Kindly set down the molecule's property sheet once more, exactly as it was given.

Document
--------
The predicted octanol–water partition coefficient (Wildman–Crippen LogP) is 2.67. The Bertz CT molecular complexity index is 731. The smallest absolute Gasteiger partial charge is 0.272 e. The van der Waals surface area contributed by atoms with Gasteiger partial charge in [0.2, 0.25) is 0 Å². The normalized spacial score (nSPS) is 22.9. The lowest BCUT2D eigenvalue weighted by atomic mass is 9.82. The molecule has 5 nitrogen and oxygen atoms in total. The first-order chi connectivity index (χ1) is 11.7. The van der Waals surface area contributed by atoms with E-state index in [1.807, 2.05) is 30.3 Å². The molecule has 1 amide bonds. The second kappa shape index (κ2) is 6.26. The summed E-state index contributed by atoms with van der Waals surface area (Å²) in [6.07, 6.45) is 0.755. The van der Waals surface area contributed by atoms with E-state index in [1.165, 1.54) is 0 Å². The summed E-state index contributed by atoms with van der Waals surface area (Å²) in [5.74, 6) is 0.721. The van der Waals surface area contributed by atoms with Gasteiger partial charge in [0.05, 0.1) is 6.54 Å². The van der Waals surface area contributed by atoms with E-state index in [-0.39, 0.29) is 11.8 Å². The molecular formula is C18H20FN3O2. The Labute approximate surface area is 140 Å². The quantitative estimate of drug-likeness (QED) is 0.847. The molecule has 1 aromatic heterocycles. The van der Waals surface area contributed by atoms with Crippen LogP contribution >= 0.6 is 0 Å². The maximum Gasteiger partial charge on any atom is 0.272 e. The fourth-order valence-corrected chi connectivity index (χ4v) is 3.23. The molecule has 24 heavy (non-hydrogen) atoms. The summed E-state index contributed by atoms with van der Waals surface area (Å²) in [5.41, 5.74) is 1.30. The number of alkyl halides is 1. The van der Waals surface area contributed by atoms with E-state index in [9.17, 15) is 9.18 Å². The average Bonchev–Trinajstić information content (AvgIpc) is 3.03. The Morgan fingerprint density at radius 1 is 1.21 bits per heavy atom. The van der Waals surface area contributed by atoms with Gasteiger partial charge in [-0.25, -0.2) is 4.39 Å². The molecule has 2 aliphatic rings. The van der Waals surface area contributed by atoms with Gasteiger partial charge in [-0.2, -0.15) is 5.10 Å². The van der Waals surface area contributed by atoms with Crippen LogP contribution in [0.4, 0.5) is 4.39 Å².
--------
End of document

The predicted octanol–water partition coefficient (Wildman–Crippen LogP) is 2.67. The Bertz CT molecular complexity index is 731. The smallest absolute Gasteiger partial charge is 0.272 e. The van der Waals surface area contributed by atoms with Gasteiger partial charge in [0.2, 0.25) is 0 Å². The normalized spacial score (nSPS) is 22.9. The lowest BCUT2D eigenvalue weighted by atomic mass is 9.82. The molecule has 5 nitrogen and oxygen atoms in total. The first-order chi connectivity index (χ1) is 11.7. The van der Waals surface area contributed by atoms with E-state index in [1.807, 2.05) is 30.3 Å². The molecule has 1 amide bonds. The second kappa shape index (κ2) is 6.26. The summed E-state index contributed by atoms with van der Waals surface area (Å²) in [6.07, 6.45) is 0.755. The van der Waals surface area contributed by atoms with E-state index in [1.165, 1.54) is 0 Å². The summed E-state index contributed by atoms with van der Waals surface area (Å²) in [5.74, 6) is 0.721. The van der Waals surface area contributed by atoms with Gasteiger partial charge in [0.05, 0.1) is 6.54 Å². The van der Waals surface area contributed by atoms with E-state index in [-0.39, 0.29) is 11.8 Å². The molecular formula is C18H20FN3O2. The Labute approximate surface area is 140 Å². The quantitative estimate of drug-likeness (QED) is 0.847. The molecule has 1 aromatic heterocycles. The van der Waals surface area contributed by atoms with Crippen LogP contribution >= 0.6 is 0 Å². The maximum Gasteiger partial charge on any atom is 0.272 e. The fourth-order valence-corrected chi connectivity index (χ4v) is 3.23. The molecule has 24 heavy (non-hydrogen) atoms. The summed E-state index contributed by atoms with van der Waals surface area (Å²) in [5.41, 5.74) is 1.30. The number of alkyl halides is 1. The van der Waals surface area contributed by atoms with E-state index in [9.17, 15) is 9.18 Å². The average Bonchev–Trinajstić information content (AvgIpc) is 3.03. The Morgan fingerprint density at radius 1 is 1.21 bits per heavy atom. The van der Waals surface area contributed by atoms with Gasteiger partial charge in [-0.25, -0.2) is 4.39 Å². The molecule has 2 aliphatic rings. The van der Waals surface area contributed by atoms with Gasteiger partial charge in [-0.2, -0.15) is 5.10 Å². The van der Waals surface area contributed by atoms with Crippen LogP contribution in [0.4, 0.5) is 4.39 Å².